The first is the back of the left hand or left wrist, and the second is the elbow on the left arm. We know at address we're trying to keep everything in neutral so that we're minimizing our chances for injury and assuring that we are connected to our core for power and energy transfer. But at impact those positions change due to the dynamics of the golf swing. Impact and address do not look the same.
If you look at the swing video that I did on Tiger Woods where I discussed his dynamics from address to impact which has been seen over 1 million times, you will see that his address position and impact position are very different.
These dynamics also affect the position of the left arm at impact. When we look at impact, we often check the position of the back of the left hand or wrist as it is primarily controlling the club face through the hitting area. Because the left arm must be pulled across the body in the golf swing in order to get into a leveraged position at the top of all swings, there is some rotation that occurs.
This rotation is internal rotation of the left arm. As we come into impact and during the early phases of the downswing this internal rotation actually slightly increases by a few degrees. This really happens during the transition as the arms begin to fall, and the left arm begins to ready itself for impact.
As it comes into impact, the left arm should be internally rotated between 75 and 90°. This allows us to check the simple positions of the left arm. The first one is that the left elbow is pointing more or less straight down the target line if it is internally rotated about 90°.
This puts the left arm in a stable position and prevents the flipping motion as the arm tries to externally rotate through the hitting area which is undesirable. While some rotation does occur what this rotation primarily come from the bones in the forearm that move the wrist rather than having two points rotating during the downswing.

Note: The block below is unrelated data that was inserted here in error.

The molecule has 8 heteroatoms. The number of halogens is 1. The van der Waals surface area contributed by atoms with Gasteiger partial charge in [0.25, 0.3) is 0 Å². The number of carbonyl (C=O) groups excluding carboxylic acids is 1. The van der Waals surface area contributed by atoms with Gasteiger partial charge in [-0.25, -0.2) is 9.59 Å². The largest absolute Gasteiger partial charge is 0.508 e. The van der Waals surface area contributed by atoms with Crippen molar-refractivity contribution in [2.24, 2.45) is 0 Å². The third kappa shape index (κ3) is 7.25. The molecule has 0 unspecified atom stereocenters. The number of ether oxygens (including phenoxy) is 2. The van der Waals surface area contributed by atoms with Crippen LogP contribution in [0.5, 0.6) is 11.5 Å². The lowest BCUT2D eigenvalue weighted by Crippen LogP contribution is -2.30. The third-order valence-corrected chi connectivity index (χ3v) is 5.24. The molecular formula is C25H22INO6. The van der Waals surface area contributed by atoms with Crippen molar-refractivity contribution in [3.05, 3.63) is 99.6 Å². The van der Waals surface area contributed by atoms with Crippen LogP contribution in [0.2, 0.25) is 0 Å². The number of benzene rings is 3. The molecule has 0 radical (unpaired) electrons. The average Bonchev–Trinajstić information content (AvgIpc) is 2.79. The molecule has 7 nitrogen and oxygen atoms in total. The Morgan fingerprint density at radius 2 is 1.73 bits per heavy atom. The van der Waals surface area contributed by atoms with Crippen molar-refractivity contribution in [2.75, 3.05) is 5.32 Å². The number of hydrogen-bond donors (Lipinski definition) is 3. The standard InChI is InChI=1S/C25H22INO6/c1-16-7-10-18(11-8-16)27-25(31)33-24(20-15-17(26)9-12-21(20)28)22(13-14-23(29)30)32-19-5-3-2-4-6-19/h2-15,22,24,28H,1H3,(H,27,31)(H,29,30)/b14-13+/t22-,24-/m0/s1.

This allows us to put the arm in a stable position and control the club face through the hitting area primarily just with the left hand. Many golfers who flip the club get the left arm in an externally rotated position where the left elbow points more or less back at the body rather than down the target line. This puts them in a position where the club is rotating closed rapidly through impact; it is very difficult to time and unnecessary.
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Checkpoints for Practice
- This drill can improve your swing instantly because you learn what determines the ball's path
- The left arm, especially the wrist and hand, controls the club face at impact
- The left elbow should point down the line and the left wrist should be flat at impact
- For the drill, keep the left shoulder shut, elbow pointing down the line, and rotate the wrist through the entire downswing
- Practice with arms only, then add a club & impact bag - stop and check form at impact